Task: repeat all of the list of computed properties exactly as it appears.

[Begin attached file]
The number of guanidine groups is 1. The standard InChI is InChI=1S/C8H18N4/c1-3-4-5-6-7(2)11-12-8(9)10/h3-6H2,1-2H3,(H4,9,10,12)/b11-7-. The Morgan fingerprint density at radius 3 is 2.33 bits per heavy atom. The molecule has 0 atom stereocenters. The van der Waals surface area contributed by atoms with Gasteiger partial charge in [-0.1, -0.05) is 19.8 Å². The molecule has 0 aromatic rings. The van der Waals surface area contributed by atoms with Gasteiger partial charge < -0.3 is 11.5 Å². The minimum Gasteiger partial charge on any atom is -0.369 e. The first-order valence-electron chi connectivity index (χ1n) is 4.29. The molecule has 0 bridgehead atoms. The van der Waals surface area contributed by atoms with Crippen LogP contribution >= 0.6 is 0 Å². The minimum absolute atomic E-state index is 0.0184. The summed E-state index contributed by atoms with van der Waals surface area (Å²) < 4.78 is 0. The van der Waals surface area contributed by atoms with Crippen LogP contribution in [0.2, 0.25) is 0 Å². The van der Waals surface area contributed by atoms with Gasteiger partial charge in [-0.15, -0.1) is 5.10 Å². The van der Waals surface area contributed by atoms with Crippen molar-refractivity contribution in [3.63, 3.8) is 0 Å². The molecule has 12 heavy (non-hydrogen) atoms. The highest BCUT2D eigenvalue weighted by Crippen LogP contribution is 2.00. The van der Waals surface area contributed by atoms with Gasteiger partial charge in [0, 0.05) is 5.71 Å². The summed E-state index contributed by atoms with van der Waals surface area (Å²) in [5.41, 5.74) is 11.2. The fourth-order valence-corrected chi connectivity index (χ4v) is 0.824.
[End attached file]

The number of guanidine groups is 1. The standard InChI is InChI=1S/C8H18N4/c1-3-4-5-6-7(2)11-12-8(9)10/h3-6H2,1-2H3,(H4,9,10,12)/b11-7-. The Morgan fingerprint density at radius 3 is 2.33 bits per heavy atom. The molecule has 0 atom stereocenters. The van der Waals surface area contributed by atoms with Gasteiger partial charge in [-0.1, -0.05) is 19.8 Å². The molecule has 0 aromatic rings. The van der Waals surface area contributed by atoms with Gasteiger partial charge < -0.3 is 11.5 Å². The minimum Gasteiger partial charge on any atom is -0.369 e. The first-order valence-electron chi connectivity index (χ1n) is 4.29. The molecule has 0 bridgehead atoms. The van der Waals surface area contributed by atoms with Crippen LogP contribution >= 0.6 is 0 Å². The minimum absolute atomic E-state index is 0.0184. The summed E-state index contributed by atoms with van der Waals surface area (Å²) < 4.78 is 0. The van der Waals surface area contributed by atoms with Crippen LogP contribution in [0.2, 0.25) is 0 Å². The van der Waals surface area contributed by atoms with Gasteiger partial charge in [-0.15, -0.1) is 5.10 Å². The van der Waals surface area contributed by atoms with Crippen molar-refractivity contribution in [3.63, 3.8) is 0 Å². The molecule has 12 heavy (non-hydrogen) atoms. The highest BCUT2D eigenvalue weighted by Crippen LogP contribution is 2.00. The van der Waals surface area contributed by atoms with Gasteiger partial charge in [0, 0.05) is 5.71 Å². The summed E-state index contributed by atoms with van der Waals surface area (Å²) in [5.41, 5.74) is 11.2. The fourth-order valence-corrected chi connectivity index (χ4v) is 0.824.